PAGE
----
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Mice squeak into song

November 1, 2005 By Roxanne Khamsi This article courtesy of Nature News.

Ultrasonic vocalizations from lab animals show musical traits.

Mickey Mouse may have kept quiet during his early days on the silver screen, but his lab counterparts seem to have a penchant for song. That's the finding in an analysis of the ultrasonic sounds made by male mice wooing potential mates.

For years, animal-behaviour experts have known that mice make vocalizations that are too high in pitch to be picked up by the human ear. Young mice, for example, make 'isolation calls' when cold or distressed. And male mice emit ultrasonic sounds in the presence of a potential mate or in response to chemical sex cues, called pheromones, in the urine of female mice.

But until now, scientists had not examined these sounds for musical patterns. Thanks in part to a sophisticated computer program, Timothy Holy and Zhongsheng Guo of the Washington University School of Medicine in St Louis, Missouri, were able to tackle this challenge.

Holy began by writing software that shifts the pitch of the male mouse's sounds, making the sounds deeper so that they can be heard by humans. "No one had ever pitch-shifted the mouse vocalization," he says. "The first time I played it back it was pretty surprising: it sounded so much like birdsong."

Holy and Guo then exposed male mice to female mouse urine to elicit mating vocalizations, and recorded the sounds. They analysed the minute details of captured sounds, comparing the pitch from each millisecond with the one immediately preceding it. They looked for patterns in these pitch changes, as well as in the spacing of vocalizations over time.

See how they sung

The first time I played it back it was pretty surprising, it sounded so much like birdsong.
Timothy Holy
Washington University School of Medicine in St. Louis, Missouri
The animals' high-pitched squeaking has song-like characteristics, the researchers discovered, with distinct pairs of notes arranged in repeating phrases. Holy likens the mouse songs to juvenile bird songs, which lack a complex fixed pattern of musical themes. The findings appear in the journal PLoS Biology1.

The researchers hope to record songs in wild mice, too, and aim to understand whether these contain greater richness and complexity than those produced by lab mice.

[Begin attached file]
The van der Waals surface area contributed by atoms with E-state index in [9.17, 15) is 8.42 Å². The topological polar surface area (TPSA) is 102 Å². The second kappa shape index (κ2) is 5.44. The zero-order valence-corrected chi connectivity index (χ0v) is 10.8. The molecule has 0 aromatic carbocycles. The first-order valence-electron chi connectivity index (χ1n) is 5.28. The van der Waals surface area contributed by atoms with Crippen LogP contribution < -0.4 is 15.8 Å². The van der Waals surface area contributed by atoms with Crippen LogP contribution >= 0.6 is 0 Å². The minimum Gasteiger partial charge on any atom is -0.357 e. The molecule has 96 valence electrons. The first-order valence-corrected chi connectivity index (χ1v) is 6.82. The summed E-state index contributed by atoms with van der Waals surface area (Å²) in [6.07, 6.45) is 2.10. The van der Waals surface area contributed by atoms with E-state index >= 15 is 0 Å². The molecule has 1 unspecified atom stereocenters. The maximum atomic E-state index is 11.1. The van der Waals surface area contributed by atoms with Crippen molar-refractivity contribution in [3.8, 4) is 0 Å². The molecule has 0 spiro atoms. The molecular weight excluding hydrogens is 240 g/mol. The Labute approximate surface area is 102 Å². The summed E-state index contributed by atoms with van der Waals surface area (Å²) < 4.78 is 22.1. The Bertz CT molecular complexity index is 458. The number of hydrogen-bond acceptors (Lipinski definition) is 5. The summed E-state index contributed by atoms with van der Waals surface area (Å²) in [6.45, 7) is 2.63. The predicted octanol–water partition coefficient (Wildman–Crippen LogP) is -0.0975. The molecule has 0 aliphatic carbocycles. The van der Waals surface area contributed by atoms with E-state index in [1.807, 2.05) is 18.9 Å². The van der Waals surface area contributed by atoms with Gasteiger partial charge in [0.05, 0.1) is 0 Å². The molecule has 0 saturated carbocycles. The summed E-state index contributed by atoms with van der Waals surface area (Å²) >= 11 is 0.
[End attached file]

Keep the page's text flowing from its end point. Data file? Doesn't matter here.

They also aim to understand whether the mice learn these songs from one another or produce them automatically. If mice do teach one another tunes, they will join an exclusive club of animals: researchers have so far only documented this skill in humans, whales and birds.

A broader group of animals produces unlearned sounds. Some insects, such as cicadas, instinctively produce unlearned routines of clicking sounds as a part of courtship. And many birds, in addition to their learned songs, will instinctively chirp to communicate alarm if a potential predator approaches their nest.

A mouse prerogative

Holy notes that the mice he studied each seemed to have a preference for singing certain songs, even though they were all genetically identical. "That's probably the best evidence we have that it's a learned behaviour," he explains. "But I would guess that the degree to which learning plays a role is more limited than in birds."

The complex mouse vocalizations are not necessarily linked to our own gift for music. Birdsong expert Daniel Margoliash of the University of Chicago, Illinois, notes that there is no compelling evidence for learned vocalizations even among our closest primate relatives, suggesting that we evolved our musical skills independently of other species.

But the mice's songs may have something to teach us about the origins of human speech, Holy suggests. He points to evidence that a gene called FOXP2 is essential for both, and adds that further studies could explore this connection.


  1. Holy T. & Guo Z. PLoS Biol., 3. e386 (2005).


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